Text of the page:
Pulse-width modulation (PWM) is an easy way to control monitor brightness. When you lower the brightness, the light intensity of the backlight is not lowered, but instead turned off and on by the electronics with a frequency indistinguishable to the human eye. In these light impulses, the light/no-light time ratio varies, while brightness remains unchanged, which is harmful to your eyes. You can read more about that in our dedicated article on PWM.

ASUS ROG Strix G15 G513 doesn’t use PWM to adjust its brightness at any point. This means it is comfortable for long gaming sessions without harming your eyes in this aspect.

Blue light emissions

Installing our Health-Guard profile not only eliminates PWM but also reduces the harmful Blue Light emissions while keeping the colors of the screen perceptually accurate. If you’re not familiar with the Blue light, the TL;DR version is – emissions that negatively affect your eyes, skin, and your whole body. You can find more information about that in our dedicated article on Blue Light.


ASUS ROG Strix G15 G513’s 300Hz IPS panel has a Full HD resolution, good contrast ratio, and comfortable viewing angles. Moreover, it is able to display 98% of the colors found on the Web, and it doesn’t flicker at any brightness level. Here, the pixel response time is very fast, which is of utmost importance for gamers. Interestingly, you can use this laptop for creative work, as well, because our Gaming and Web design profile manages to get the color representation very accurate with an Average dE of 0.6. Unfortunately, the more pedantic users will find the nonuniform colors across the area of the display a bit unsettling.

Buy our profiles

Since our profiles are tailored for each individual display model, this article and its respective profile package are meant for ASUS ROG Zephyrus Duo 15 SE (GX551) configurations with 15.6″ FHD IPS Sharp LQ156M1JW25 (SHP152C).

*Should you have problems with downloading the purchased file, try using a different browser to open the link you’ll receive via e-mail. If the download target is a .php file instead of an archive, change the file extension to .zip or contact us at [email protected]

Read more about the profiles HERE.

In addition to receiving efficient and health-friendly profiles, by buying LaptopMedia’s products you also support the development of our labs, where we test devices in order to produce the most objective reviews possible.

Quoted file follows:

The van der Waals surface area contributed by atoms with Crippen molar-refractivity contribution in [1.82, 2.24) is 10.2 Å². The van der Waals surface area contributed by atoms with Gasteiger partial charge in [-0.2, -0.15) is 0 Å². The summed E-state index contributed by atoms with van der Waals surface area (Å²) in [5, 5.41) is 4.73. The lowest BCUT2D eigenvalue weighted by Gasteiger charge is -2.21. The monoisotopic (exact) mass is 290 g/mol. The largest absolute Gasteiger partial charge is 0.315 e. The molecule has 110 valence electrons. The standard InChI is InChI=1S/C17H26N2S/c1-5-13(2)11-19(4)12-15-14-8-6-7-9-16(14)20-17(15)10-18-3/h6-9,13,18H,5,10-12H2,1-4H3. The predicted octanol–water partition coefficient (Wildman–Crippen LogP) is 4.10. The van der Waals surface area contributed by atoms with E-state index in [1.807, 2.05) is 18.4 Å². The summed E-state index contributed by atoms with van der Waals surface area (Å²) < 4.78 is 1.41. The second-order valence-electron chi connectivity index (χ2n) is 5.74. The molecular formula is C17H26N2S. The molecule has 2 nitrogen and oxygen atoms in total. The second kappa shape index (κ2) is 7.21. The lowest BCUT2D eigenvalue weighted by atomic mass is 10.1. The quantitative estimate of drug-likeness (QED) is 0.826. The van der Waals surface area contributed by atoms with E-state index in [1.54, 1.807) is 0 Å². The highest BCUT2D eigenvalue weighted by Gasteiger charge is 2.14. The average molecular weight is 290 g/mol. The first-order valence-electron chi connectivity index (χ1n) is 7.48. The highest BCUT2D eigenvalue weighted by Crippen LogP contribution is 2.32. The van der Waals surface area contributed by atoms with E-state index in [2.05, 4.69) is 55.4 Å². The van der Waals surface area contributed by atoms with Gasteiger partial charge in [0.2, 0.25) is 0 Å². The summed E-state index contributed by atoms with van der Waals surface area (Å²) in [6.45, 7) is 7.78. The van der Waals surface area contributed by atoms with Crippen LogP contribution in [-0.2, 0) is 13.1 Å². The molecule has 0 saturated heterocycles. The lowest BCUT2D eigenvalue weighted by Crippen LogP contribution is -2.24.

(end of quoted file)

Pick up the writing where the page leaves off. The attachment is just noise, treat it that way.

Office Work - screen profile

Office Work

Office Work should be used mostly by users who spend most of the time looking at pieces of text, tables or just surfing. This profile aims to deliver better distinctness and clarity by keeping a flat gamma curve (2.20), native color temperature and perceptually accurate colors.

Design and Gaming - screen profile

Design and Gaming

This profile is aimed at designers who work with colors professionally, and for games and movies as well. Design and Gaming takes display panels to their limits, making them as accurate as possible in the sRGB IEC61966-2-1 standard for Web and HDTV, at white point D65.

Health-Guard - screen profile


Health-Guard eliminates the harmful Pulse-Width Modulation (PWM) and reduces the negative Blue Light which affects our eyes and body. Since it’s custom tailored for every panel, it manages to keep the colors perceptually accurate. Health-Guard simulates paper so the pressure on the eyes is greatly reduced.



ASUS ROG Strix G15 G513’s Dolby Atmos speakers produce a deep sound with good quality. Its low, mid, and high tones are clear of deviations.


All of the drivers and utilities for this notebook can be found here:


Now, we conduct the battery tests with Windows Better performance setting turned on, screen brightness adjusted to 120 nits, and all other programs turned off except for the one we are testing the notebook with. This device’s 90Wh battery pack lasts for 11 hours and a half of Web browsing and 9 hours and 15 minutes of video playback.

CPU options

Currently, we are able to find versions of this notebook, equipped with the AMD Ryzen 7 5800H, and the Ryzen 9 5900HX.

GPU options

And on the graphics front, we see the RTX 3060, and the RTX 3070.

Gaming tests


Temperatures and comfort

Max CPU load

In this test we use 100% on the CPU cores, monitoring their frequencies and chip temperature. The first column shows a computer’s reaction to a short load (2-10 seconds), the second column simulates a serious task (between 15 and 30 seconds), and the third column is a good indicator of how good the laptop is for long loads such as video rendering.